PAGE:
Thursday, March 27, 2014

Recipe Fail {a baking lesson in moisture vs. structure}

With all the recipes I post on my blog, I wouldn't want anyone to think I never mess up....au contraire. There are plenty of things I make that no one likes, or a few of us like, or they just aren't pretty. Case in point:

This is a Chocolate Chocolate Chip bundt cake I was making for after the first LDS General Women's Meeting this Saturday. I thought I should try it out early, and lemme tell you, it was a good idea. Because this cake definitely did not turn out. It tastes pretty good, but no one is going to want to eat a cake that looks like this!

Sometimes I mess up a recipe, and other times I think the recipe needs tweaking. In this case, the recipe definitely needs a little bit of help so that the cake can support its own weight. Here's what happened and how I plan to fix it.

First off, the cake needed five minutes extra to bake, and then while it cooled it started sinking into itself. When I tried to turn it out of the pan....well, you can see what happened then. This is one of those recipes that has 4 eggs, a lot of oil, pudding mix AND sour cream. The final result was almost soggy it was so moist, and no one wants soggy cake! So my amateurish baking intuition tells me that one, there is too much moisture in this cake and two, not enough structure (flour) to hold it up. The plan for Chocolate Chocolate Chip Bundt cake #2 is to cut out one egg, cut the oil from 3/4 cup to 1/2 cup, and add 1/4-1/2 cup of flour, and I think that'll do the trick. I may also cut the sour cream in half, from 8 ounces to 4. If these changes don't work, I'll be going back to the store for more  ingredients for Chocolate Chocolate Chip Bundt cake #3! Wish me luck....

Monday, March 24, 2014

Looks like.....a game of I Spy?

To help me blog, I try to remember to take pics of stuff (food, books I read, stuff I/my kids do) throughout the week. Then when I get ready to write a post I get my phone and check to see what pics I've taken before I decide what to write about. Sometimes I plan ahead.....other times, not so much. Taking and keeping pics helps keep me inspired. 

This morning I opened up my pics to find a couple of funny shots that I had nothing to do with, but they inspired me just the same.

 Love the wild look in her eye. Mia, ever the actress.


Evidently, she's spying on her little sister. I have no idea where I was. If Broadway doesn't pan out, she could probably put these skills to use.

Thanks to Mia for the fun surprise! 

Friday, March 21, 2014

Balsamic-glazed Slow Cooker Pork Loin

Need an easy Sunday meal? Or an easy anytime meal? Here's a good option for you--Balsamic-glazed Slow Cooker Pork Loin from Mel's Kitchen Cafe. Yep, Mel did it again.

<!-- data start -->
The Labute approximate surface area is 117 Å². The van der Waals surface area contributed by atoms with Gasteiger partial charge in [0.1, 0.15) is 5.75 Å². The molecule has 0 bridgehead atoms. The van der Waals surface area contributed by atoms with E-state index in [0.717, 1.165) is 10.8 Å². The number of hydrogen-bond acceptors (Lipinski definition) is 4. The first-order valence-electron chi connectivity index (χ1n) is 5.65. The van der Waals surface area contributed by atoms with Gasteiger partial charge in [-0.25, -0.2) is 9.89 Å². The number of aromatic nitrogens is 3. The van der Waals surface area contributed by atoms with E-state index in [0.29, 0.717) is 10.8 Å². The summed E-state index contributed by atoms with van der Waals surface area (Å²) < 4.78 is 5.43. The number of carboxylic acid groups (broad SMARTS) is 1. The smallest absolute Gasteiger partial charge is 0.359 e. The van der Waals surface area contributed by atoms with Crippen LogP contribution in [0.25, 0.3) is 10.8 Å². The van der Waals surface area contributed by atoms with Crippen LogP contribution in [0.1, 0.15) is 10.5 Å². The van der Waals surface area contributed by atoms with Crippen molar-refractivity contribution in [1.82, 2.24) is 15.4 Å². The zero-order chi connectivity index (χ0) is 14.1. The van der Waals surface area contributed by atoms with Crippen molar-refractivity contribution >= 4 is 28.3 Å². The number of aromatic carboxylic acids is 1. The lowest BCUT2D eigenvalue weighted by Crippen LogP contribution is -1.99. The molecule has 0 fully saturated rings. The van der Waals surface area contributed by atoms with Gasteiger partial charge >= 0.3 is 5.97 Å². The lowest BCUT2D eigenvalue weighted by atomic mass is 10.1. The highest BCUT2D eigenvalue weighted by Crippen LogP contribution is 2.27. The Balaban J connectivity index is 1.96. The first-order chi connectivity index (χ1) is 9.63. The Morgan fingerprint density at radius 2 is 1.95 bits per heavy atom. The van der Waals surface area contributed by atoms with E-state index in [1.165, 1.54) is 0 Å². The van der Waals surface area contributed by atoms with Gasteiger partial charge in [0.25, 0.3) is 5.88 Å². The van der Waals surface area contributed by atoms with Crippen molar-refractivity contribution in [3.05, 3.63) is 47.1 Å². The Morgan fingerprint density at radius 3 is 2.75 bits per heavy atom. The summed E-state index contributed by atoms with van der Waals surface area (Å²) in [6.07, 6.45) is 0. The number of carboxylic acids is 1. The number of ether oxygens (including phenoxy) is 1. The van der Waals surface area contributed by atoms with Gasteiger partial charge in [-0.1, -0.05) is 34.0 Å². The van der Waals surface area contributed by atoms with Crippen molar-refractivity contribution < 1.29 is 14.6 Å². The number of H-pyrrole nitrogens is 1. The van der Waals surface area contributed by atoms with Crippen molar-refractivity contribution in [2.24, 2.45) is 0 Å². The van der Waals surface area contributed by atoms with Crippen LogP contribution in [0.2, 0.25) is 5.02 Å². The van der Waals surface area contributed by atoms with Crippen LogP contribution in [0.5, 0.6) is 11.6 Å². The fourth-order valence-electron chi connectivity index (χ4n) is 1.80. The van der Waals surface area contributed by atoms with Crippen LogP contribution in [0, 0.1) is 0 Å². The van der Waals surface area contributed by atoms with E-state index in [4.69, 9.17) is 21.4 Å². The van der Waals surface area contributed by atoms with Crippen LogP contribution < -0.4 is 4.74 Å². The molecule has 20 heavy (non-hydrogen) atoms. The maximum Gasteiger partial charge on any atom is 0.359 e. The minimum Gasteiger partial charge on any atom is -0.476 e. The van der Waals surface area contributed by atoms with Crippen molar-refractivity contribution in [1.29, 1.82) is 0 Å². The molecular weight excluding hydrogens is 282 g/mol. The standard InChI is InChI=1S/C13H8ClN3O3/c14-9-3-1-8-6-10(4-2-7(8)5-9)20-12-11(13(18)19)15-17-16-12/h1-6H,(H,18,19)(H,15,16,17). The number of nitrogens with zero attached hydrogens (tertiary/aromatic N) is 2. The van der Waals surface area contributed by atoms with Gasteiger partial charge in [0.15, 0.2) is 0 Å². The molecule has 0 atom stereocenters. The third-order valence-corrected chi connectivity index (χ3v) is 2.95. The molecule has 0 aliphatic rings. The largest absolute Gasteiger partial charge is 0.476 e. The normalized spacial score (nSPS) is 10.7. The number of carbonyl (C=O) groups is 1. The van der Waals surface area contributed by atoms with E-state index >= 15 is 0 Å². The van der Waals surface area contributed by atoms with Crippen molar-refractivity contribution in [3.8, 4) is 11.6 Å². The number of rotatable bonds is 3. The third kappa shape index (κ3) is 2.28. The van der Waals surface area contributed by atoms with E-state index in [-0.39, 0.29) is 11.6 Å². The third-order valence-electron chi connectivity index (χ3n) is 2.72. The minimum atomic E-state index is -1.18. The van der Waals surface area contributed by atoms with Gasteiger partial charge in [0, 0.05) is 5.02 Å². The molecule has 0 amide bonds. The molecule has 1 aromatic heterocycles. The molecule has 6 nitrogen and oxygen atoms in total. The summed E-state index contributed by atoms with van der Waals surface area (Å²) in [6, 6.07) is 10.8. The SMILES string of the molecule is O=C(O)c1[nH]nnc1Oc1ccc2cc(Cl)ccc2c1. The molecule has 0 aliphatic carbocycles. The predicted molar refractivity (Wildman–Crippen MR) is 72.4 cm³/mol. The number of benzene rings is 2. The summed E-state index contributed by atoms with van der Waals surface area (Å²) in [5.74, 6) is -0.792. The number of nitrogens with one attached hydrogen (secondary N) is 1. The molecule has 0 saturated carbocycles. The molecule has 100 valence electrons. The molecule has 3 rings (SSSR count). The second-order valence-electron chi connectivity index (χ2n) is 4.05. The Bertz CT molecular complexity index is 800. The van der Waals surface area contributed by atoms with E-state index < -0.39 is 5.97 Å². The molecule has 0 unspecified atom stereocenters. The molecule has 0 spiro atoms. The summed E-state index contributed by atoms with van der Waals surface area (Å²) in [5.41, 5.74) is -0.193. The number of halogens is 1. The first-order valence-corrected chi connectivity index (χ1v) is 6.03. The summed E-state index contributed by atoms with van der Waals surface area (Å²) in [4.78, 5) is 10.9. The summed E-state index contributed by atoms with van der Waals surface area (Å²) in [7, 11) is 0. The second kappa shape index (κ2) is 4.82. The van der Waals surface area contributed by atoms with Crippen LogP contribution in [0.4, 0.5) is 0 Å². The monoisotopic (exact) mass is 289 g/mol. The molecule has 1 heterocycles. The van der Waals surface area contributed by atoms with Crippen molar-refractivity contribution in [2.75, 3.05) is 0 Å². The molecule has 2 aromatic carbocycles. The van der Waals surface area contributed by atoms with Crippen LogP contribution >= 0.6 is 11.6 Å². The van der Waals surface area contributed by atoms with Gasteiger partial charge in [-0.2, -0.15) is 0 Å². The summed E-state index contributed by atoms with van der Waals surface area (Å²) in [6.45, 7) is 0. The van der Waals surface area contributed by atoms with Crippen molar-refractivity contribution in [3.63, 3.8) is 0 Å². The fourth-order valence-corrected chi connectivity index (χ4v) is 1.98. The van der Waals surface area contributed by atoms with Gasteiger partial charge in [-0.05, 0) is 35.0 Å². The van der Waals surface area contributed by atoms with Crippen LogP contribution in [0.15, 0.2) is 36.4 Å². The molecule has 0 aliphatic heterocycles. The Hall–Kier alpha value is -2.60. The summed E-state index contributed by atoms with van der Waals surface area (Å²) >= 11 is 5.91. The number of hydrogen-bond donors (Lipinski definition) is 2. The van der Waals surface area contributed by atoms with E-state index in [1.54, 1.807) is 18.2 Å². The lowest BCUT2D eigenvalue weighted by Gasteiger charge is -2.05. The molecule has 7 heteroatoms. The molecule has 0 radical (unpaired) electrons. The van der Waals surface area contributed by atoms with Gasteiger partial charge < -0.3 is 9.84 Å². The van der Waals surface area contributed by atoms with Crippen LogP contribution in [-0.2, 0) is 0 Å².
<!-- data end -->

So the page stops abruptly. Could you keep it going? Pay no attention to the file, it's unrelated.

I slightly adapted Mel's recipe, and it was an overall hit at our house. I say overall, because a couple of the kids didn't care for the glaze, but my hubby loved the glaze and asked for more of it. I liked a little of the glaze, but not too much, and everyone loved the pork itself.

I like to brown roasts/pork loin/etc, before putting them in the slow cooker, and then I deglaze the pan I browned the meat in and pour those yummy juices into the slow cooker.

Balsamic-glazed Slow Cooker Pork Loin
adapted from Mel's Kitchen Cafe

2 T. olive oil
 2 pound boneless pork loin, trimmed
1 tsp. ground sage
1/4 tsp. salt
3/4 tsp. pepper 
1 tsp. garlic salt
1/2 cup chicken or vegetable broth

Glaze:
1/2 c. brown sugar
1 T. cornstarch
1/4 c. balsamic vinegar
1/2 c. water
2 T. soy sauce

Heat olive oil in a heavy pan or skillet over medium-high heat. Sprinkle the spices over the entire pork loin and then brown on all sides in hot oil. Transfer pork loin to slow cooker. Add chicken broth to hot pan and bring to a boil, scraping the pan to release the spices and browned bits left from browning the pork loin. Pour hot broth into the bottom of the slow cooker. Cover and cook on low heat for 6-8 hours.

Near the end of the cooking time, combine the glaze ingredients in a small saucepan and bring to a boil. Reduce heat and simmer til it thickens, stirring occasionally. 

Remove the pork loin from the slow cooker. Cover with foil and let it rest for 10-15 minutes. After resting, use two forks to shred the meat, and then drizzle with some of the balsamic glaze. Serve additional glaze alongside the meat. 
 


Wednesday, March 19, 2014

Snapshots: There are no small roles, only small actors. Date night. Garden time. Whatever else I feel like saying.